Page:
The online course design was modeled on Udacity’s pedagogical approach, consisting of custom-designed content, quizzes, and integrated exercises, along with discussion boards for interaction with other participants. Participants could proceed through the material at their own pace but had to complete the course within six weeks. The final writing assignment was graded by an instructor, the same way it would be with in-person training.

Platforms Used:

For this initial corporate MOOC, AT&T University developed its own simple platform, integrating it into their internal social platform and their LMS. Going forward, AT&T University will implement a comprehensive Personal Learning Environment (PLE) platform for all learning in the company, and one requirement is that it will have to offer MOOC-type functionality.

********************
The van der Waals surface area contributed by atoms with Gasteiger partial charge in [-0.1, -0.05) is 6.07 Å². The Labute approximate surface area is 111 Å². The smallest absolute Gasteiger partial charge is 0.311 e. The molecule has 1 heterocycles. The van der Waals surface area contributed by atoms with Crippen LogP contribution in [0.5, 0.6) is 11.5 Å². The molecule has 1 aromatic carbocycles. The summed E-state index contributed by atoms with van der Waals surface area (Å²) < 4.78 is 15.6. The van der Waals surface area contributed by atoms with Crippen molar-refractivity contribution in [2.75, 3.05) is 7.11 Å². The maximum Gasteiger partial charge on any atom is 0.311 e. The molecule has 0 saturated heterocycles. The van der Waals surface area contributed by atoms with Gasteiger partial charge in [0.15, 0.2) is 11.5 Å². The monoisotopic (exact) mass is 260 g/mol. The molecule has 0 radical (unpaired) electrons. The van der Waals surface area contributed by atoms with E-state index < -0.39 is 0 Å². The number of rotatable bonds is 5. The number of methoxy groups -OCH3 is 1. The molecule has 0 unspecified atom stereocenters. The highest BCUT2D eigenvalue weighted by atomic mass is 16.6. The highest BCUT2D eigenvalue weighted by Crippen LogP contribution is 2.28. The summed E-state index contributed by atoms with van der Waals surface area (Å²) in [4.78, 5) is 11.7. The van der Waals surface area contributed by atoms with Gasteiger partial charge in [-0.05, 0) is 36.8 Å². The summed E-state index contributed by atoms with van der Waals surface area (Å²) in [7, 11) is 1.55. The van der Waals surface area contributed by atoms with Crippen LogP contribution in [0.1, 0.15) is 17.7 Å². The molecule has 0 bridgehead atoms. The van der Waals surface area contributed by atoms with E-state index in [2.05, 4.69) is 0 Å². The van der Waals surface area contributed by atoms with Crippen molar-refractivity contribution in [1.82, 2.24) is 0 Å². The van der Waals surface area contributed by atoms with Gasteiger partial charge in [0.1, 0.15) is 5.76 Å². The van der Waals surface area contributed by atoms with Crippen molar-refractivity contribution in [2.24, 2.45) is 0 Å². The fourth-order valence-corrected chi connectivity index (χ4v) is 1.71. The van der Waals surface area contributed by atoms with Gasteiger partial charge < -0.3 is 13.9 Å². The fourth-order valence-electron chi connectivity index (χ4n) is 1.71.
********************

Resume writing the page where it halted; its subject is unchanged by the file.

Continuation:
Resources Required:

AT&T University resourced the development of the corporate MOOC within their existing resource pool. They found that, after allowing for some ramp up time, the time and budget to develop MOOC content approximated that of creating Level 3 e-learning training. The cost of creating the first two lessons was almost double their typical e-learning costs, as the instructional designers, graphic designers, and video producers adapted to work with the new format, but the learning curve was fairly quick after that.

AT&T University chose to model their MOOC pedagogy after Udacity’s hands-on learning approach. Internal instructional designers were asked to volunteer to work on the project, and six to eight enthusiastic volunteers agreed to take it on. “They caught on quickly and enjoyed the experience immensely,” says Rouse. This demonstrated that the standard instructional design principles still apply for the most part to the creation of MOOC-based corporate training.

Results / Impact:

The results of the Business Writing MOOC were quite positive: the completion rate was around 80% and learning retention (as measured by a post-class assessment) was high and comparable to that seen in in-person courses. AT&T measures ROI on its courses, and the ROI from this first corporate MOOC was positive—even with all of the ramp up time and technology start-up costs.